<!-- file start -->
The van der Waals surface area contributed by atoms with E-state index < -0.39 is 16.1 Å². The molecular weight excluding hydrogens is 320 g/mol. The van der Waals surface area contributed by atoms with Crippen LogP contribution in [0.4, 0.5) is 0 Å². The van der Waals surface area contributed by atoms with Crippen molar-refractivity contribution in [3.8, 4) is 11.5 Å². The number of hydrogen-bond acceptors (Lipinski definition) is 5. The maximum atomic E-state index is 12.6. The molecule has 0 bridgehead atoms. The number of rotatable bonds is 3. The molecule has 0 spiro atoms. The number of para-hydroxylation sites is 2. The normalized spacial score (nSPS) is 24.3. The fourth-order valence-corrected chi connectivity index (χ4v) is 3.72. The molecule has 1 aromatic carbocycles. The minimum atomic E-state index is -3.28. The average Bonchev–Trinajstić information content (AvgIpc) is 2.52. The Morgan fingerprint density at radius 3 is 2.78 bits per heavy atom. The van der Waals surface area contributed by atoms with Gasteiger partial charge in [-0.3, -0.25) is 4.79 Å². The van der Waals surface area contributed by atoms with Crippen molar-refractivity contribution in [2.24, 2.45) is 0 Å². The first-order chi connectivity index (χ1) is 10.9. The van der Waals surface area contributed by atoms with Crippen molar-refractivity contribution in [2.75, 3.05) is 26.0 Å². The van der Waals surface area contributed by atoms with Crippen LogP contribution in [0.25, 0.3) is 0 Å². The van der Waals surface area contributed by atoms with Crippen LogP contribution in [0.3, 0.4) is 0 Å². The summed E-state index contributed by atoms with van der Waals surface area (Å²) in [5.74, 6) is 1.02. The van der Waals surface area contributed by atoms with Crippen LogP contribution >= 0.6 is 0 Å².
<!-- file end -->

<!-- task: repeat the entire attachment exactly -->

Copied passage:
The van der Waals surface area contributed by atoms with E-state index < -0.39 is 16.1 Å². The molecular weight excluding hydrogens is 320 g/mol. The van der Waals surface area contributed by atoms with Crippen LogP contribution in [0.4, 0.5) is 0 Å². The van der Waals surface area contributed by atoms with Crippen molar-refractivity contribution in [3.8, 4) is 11.5 Å². The number of hydrogen-bond acceptors (Lipinski definition) is 5. The maximum atomic E-state index is 12.6. The molecule has 0 bridgehead atoms. The number of rotatable bonds is 3. The molecule has 0 spiro atoms. The number of para-hydroxylation sites is 2. The normalized spacial score (nSPS) is 24.3. The fourth-order valence-corrected chi connectivity index (χ4v) is 3.72. The molecule has 1 aromatic carbocycles. The minimum atomic E-state index is -3.28. The average Bonchev–Trinajstić information content (AvgIpc) is 2.52. The Morgan fingerprint density at radius 3 is 2.78 bits per heavy atom. The van der Waals surface area contributed by atoms with Gasteiger partial charge in [-0.3, -0.25) is 4.79 Å². The van der Waals surface area contributed by atoms with Crippen molar-refractivity contribution in [2.24, 2.45) is 0 Å². The first-order chi connectivity index (χ1) is 10.9. The van der Waals surface area contributed by atoms with Crippen molar-refractivity contribution in [2.75, 3.05) is 26.0 Å². The van der Waals surface area contributed by atoms with Crippen LogP contribution in [0.25, 0.3) is 0 Å². The van der Waals surface area contributed by atoms with Crippen LogP contribution in [0.3, 0.4) is 0 Å². The summed E-state index contributed by atoms with van der Waals surface area (Å²) in [5.74, 6) is 1.02. The van der Waals surface area contributed by atoms with Crippen LogP contribution >= 0.6 is 0 Å².